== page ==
“(Rev. Nishida) showed me around at the time and I thought — while I had to deal with a language barrier — I could manage to live here. I wanted to gain a different experience in a new environment,” Suezawa told the Nichi Bei Weekly in an interview conducted in Japanese.
Since arriving during the pandemic, Suezawa said the biggest obstacle for him has been living alone in the United States. Since the pandemic has closed the temple to in-person services, the priest conducts home visits for two or three families among its 80 or so members.
Rev. Joel Miller of the Seventh-day Adventist Church will also look after the Mountain View Central and San Francisco Japanese Seventh-day Adventist churches once Rev. Filipe Ferreira leaves for Red Bluff, Calif. in Northern California at the end of June.
Miller, who is of mixed Japanese descent, was raised in Tanba, Japan, in the countryside north of Kyoto. He previously came to the United States to attend seminary school at the Southern Adventist University in Collegedale, Tenn., before returning to Japan to minister in Okinawa for three-and-a-half years. He was then asked to serve as an associate pastor when he returned to the United States to pursue his masters in theology.
“It’s up to what the church and the conference decide. If they want me to become the senior pastor or if they want to get a different senior pastor,” Miller said. “It’s still up in the air.”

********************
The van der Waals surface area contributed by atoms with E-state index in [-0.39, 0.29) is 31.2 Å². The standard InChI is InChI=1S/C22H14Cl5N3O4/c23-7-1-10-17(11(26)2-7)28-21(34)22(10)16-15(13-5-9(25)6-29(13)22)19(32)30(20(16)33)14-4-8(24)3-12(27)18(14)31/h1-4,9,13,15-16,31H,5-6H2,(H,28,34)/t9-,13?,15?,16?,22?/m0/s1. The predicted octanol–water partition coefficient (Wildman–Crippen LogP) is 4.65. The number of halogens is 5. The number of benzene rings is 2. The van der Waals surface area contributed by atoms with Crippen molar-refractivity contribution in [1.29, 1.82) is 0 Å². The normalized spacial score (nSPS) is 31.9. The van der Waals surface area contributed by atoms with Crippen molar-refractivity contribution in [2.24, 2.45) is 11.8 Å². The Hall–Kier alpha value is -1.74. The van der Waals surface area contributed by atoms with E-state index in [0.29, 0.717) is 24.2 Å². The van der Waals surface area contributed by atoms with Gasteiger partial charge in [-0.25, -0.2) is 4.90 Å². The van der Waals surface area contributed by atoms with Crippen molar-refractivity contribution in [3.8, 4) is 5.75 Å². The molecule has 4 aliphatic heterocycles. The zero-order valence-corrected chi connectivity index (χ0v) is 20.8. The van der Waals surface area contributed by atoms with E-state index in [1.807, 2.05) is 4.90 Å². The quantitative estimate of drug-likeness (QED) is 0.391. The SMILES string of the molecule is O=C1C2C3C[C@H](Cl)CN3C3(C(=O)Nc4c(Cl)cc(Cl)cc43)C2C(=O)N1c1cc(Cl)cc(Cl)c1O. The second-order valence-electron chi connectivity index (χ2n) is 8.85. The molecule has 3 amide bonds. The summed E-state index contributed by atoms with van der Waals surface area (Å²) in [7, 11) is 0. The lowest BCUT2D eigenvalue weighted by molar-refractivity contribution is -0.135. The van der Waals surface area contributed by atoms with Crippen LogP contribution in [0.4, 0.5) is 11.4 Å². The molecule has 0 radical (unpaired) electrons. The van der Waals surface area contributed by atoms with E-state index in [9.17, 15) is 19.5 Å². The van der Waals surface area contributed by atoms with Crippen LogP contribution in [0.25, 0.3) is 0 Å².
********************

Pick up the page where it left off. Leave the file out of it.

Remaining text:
In addition to Suezawa and Miller, Rev. Henry Adams of the San Mateo Buddhist Temple has been installed as supervising minister for the Buddhist Church of San Francisco after long-time Resident Minister Rev. Ronald Kobata retired last year.
These transitions take place amid a global pandemic, and many of the clergy members reflected on the change in routines as they established a new normal. Miller said the pandemic has made it difficult to get to know his congregation since he arrived in October 2019. At the same time, he noted his congregation of 300 in Mountain View and 70 in San Francisco, worked to adapt and try new things.
“I think because of the pandemic, we’ve been able to do some things that we wanted to, but we never got to do. We tried things like nature school … where, instead of having a traditional church service in a church, we just went to a park, and we just took a walk in nature and try to enjoy God’s creation,” Miller said.
Miller added the church has started live streaming sermons.
While Suezawa is not offering any online services currently, he said his predecessor had also conducted classes on the Buddhist practice of sutra copying via Zoom.
Meanwhile, Low-Skinner said she was initially concerned about conducting online sermons for the majority elderly congregation, but soon found out her congregation was capable of adapting as they had in years past to the hardships befalling the community.
“At first I thought, ‘Oh, they’re never gonna get this,’ because they’re not happy with technology, but they picked it up!” she said. “I’ve lost maybe one or two people, … but I keep sending them the bulletin with the weekly Bible readings and make sure that they’re still in the loop and call them up and ask how they’re doing.
“Everybody has had to pivot, right? It’s no different in the church.”